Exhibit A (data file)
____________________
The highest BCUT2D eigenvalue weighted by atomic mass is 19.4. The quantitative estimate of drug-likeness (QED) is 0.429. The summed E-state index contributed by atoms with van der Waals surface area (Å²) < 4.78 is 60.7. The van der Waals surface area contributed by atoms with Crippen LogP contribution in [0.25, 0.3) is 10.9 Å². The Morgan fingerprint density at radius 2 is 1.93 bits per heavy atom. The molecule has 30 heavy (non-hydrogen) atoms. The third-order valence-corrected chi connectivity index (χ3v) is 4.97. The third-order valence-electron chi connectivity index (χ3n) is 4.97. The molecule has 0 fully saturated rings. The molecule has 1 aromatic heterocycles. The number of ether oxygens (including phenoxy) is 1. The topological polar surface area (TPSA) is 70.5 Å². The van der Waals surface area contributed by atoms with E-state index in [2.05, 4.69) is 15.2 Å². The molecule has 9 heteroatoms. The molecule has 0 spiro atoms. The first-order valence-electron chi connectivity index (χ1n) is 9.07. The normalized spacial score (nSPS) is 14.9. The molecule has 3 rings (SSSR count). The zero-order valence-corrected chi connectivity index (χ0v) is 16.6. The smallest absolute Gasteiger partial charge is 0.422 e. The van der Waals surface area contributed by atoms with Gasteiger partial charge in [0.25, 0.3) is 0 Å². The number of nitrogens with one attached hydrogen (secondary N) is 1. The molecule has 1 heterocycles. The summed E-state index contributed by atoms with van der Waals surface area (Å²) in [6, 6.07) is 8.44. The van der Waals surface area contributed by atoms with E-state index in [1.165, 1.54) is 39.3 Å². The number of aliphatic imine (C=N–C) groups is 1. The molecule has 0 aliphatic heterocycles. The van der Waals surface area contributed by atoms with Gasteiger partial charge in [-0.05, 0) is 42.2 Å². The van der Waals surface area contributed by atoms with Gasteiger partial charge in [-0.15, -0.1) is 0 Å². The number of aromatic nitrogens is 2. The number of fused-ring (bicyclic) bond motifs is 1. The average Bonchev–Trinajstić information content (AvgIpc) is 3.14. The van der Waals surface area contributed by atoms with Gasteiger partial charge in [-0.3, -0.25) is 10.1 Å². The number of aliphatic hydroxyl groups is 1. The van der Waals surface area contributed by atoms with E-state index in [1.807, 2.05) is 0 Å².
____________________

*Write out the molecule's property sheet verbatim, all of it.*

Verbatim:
The highest BCUT2D eigenvalue weighted by atomic mass is 19.4. The quantitative estimate of drug-likeness (QED) is 0.429. The summed E-state index contributed by atoms with van der Waals surface area (Å²) < 4.78 is 60.7. The van der Waals surface area contributed by atoms with Crippen LogP contribution in [0.25, 0.3) is 10.9 Å². The Morgan fingerprint density at radius 2 is 1.93 bits per heavy atom. The molecule has 30 heavy (non-hydrogen) atoms. The third-order valence-corrected chi connectivity index (χ3v) is 4.97. The third-order valence-electron chi connectivity index (χ3n) is 4.97. The molecule has 0 fully saturated rings. The molecule has 1 aromatic heterocycles. The number of ether oxygens (including phenoxy) is 1. The topological polar surface area (TPSA) is 70.5 Å². The van der Waals surface area contributed by atoms with E-state index in [2.05, 4.69) is 15.2 Å². The molecule has 9 heteroatoms. The molecule has 0 spiro atoms. The first-order valence-electron chi connectivity index (χ1n) is 9.07. The normalized spacial score (nSPS) is 14.9. The molecule has 3 rings (SSSR count). The zero-order valence-corrected chi connectivity index (χ0v) is 16.6. The smallest absolute Gasteiger partial charge is 0.422 e. The van der Waals surface area contributed by atoms with Gasteiger partial charge in [0.25, 0.3) is 0 Å². The number of nitrogens with one attached hydrogen (secondary N) is 1. The molecule has 1 heterocycles. The summed E-state index contributed by atoms with van der Waals surface area (Å²) in [6, 6.07) is 8.44. The van der Waals surface area contributed by atoms with E-state index in [1.165, 1.54) is 39.3 Å². The number of aliphatic imine (C=N–C) groups is 1. The molecule has 0 aliphatic heterocycles. The van der Waals surface area contributed by atoms with Gasteiger partial charge in [-0.05, 0) is 42.2 Å². The van der Waals surface area contributed by atoms with Gasteiger partial charge in [-0.15, -0.1) is 0 Å². The number of aromatic nitrogens is 2. The number of fused-ring (bicyclic) bond motifs is 1. The average Bonchev–Trinajstić information content (AvgIpc) is 3.14. The van der Waals surface area contributed by atoms with Gasteiger partial charge in [-0.3, -0.25) is 10.1 Å². The number of aliphatic hydroxyl groups is 1. The van der Waals surface area contributed by atoms with E-state index in [1.807, 2.05) is 0 Å².